TPP compels countries with no environment policy to have one.
* It's not a secret deal because of 17 public briefings (I observe that the various drafts and negotiation process remain secret, which is why WikiLeaks stepped in)

The nature of labor is changed to where computerized machinery does routine work people used to do, but this change doesn't mean that only highly educated high-end people get labor benefits; it's the people who used to do the work that can learn to operate the machinery that does the work, which means ongoing education. Though we've moved from primarily agricultural to primarily technological on the world market, we're still the world leader in agricultural production. Bottom line is that status quo no longer works and is no longer a viable option; the opposition to TPP is just protecting status quo.

 * It's not a "fast track" deal because what's being sought is nothing beyond what previous Presidents after WII have enjoyed, and Congress lays out what kind of deal they want, the President negotiates for stuff and brings the results back for Congress to read and vote on.

The key to upward class mobility is education (and I observe that we're in a nation that has turned education into a rake-in-big-bucks-low-delivery-of-low-quality-product-except-sports.  This includes the "job retraining" racket in community colleges, particularly in the State of Illinois via which I speak from direct experience.  If you want to see posterboys of what's wrong with community college education, look at those in Illinois first.  They abound.  Permit me to save you hunt-n-pick time: start with John A. Logan College).

China is the big "gorilla in the room" and doesn't play by the same rules and is bullying other countries to sign on to its deals which put American companies to a disadvantage while not having high labor and environmental standards. Despite doom/gloom whining to the contrary, the U.S. is still the world's biggest economy (and I've heard that it's China's which is now the world's largest. I wonder what happened there).  We can put people to work now working on infrastructure, medical research and development(here we go again with the debate on who does that better--industry or government?  Problem is that industry is too dependent on government, so either way, we're screwed).  It all boils down to this bottom line in writing trade agreements: us vs them, as in U.S. vs China.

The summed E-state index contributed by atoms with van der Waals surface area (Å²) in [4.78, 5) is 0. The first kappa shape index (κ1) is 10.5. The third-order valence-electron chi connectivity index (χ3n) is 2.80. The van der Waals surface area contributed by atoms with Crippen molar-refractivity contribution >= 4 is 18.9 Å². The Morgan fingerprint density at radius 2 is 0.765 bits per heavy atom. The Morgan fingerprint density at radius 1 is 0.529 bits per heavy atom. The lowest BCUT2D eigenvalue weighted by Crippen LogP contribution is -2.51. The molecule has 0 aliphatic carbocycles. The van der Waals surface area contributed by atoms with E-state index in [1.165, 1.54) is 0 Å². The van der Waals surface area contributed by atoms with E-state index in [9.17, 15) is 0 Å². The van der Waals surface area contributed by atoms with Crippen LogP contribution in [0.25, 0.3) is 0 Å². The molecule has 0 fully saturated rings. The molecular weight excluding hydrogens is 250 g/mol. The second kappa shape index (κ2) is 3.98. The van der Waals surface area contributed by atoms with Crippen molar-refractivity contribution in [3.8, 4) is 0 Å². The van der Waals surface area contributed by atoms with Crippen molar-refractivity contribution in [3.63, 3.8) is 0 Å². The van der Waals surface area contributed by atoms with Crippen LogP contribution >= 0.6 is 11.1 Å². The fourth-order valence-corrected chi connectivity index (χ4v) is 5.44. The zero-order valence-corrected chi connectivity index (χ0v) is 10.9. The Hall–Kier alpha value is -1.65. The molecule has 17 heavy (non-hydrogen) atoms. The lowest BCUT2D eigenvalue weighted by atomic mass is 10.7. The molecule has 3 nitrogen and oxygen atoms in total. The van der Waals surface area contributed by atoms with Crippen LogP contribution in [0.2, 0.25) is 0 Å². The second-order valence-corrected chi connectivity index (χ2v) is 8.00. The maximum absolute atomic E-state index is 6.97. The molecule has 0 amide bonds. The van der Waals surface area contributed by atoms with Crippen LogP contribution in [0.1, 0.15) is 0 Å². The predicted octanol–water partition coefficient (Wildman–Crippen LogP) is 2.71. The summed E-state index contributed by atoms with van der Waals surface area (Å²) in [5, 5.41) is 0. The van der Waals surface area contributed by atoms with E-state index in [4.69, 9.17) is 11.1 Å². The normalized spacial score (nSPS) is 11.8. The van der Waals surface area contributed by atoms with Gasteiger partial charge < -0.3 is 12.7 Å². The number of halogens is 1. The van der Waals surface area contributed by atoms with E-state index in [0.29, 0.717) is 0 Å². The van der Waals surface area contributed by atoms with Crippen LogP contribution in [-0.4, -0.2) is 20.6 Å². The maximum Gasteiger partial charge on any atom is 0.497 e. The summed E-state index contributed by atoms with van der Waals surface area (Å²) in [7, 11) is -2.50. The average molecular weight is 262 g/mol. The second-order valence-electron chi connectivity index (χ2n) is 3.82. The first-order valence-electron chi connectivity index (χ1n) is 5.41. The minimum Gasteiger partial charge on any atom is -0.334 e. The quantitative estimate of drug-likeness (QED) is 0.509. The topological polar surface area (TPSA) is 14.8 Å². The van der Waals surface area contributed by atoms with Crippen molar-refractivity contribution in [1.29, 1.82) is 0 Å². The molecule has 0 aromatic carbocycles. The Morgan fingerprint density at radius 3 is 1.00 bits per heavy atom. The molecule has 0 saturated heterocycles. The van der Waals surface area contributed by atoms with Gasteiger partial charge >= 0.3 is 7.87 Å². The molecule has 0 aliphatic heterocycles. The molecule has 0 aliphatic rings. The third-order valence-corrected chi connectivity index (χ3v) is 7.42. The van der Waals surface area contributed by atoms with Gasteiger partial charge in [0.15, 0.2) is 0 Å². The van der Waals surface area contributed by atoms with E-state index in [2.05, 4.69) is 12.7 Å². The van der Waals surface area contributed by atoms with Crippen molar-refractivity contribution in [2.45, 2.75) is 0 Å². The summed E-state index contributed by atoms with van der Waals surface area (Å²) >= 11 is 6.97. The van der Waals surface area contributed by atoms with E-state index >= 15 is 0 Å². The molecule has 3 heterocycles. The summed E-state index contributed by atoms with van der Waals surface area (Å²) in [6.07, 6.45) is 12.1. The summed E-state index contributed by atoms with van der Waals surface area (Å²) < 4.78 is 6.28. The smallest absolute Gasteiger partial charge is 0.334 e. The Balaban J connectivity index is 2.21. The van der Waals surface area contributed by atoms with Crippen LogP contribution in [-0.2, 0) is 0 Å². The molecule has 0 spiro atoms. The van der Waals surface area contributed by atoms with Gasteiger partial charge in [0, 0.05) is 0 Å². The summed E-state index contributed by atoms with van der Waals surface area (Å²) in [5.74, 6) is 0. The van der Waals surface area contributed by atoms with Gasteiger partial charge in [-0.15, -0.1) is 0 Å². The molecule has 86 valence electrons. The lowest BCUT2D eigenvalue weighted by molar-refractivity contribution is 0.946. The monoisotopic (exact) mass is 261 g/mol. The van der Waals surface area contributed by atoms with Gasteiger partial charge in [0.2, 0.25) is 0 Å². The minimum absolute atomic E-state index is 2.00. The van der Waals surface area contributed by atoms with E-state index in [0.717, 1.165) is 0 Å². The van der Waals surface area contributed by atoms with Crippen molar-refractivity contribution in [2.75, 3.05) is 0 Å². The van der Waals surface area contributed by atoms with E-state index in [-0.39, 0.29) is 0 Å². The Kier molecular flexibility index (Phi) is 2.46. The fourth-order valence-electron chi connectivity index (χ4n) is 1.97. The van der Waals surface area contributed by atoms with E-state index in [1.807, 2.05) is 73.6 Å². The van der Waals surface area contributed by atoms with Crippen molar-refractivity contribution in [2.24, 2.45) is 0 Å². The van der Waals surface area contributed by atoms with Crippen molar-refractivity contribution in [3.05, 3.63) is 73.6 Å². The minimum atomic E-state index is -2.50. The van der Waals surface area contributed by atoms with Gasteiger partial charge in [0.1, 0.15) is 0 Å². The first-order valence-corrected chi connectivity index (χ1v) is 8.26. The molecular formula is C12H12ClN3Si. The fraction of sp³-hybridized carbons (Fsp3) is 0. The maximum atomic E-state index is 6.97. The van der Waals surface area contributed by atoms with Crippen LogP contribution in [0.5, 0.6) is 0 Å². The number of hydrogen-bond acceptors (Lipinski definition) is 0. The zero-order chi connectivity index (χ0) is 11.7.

Warren: the agreements were reached in secret and waiting until it's a fait accompli is a large part of what's wrong with it.

Rep. Gerry Connolly: the TPP is an agreement with nations that the U.S. already enjoys a trade surplus with, not a trade deficit, with 11 of the countries we have existing trade agreements with (I observe the China factor as a future rebuttal to this point--status quo now is guaranteed to change later. I also observe that Japan is darn near adamant about maintaining its current tariffs--even though "Abenomics" has been a less than stellar success in Japan--under any TPP agreement--so much for equal market access. Obama does mention the Japanese tariff situation much later, near the end in the Part 1 video)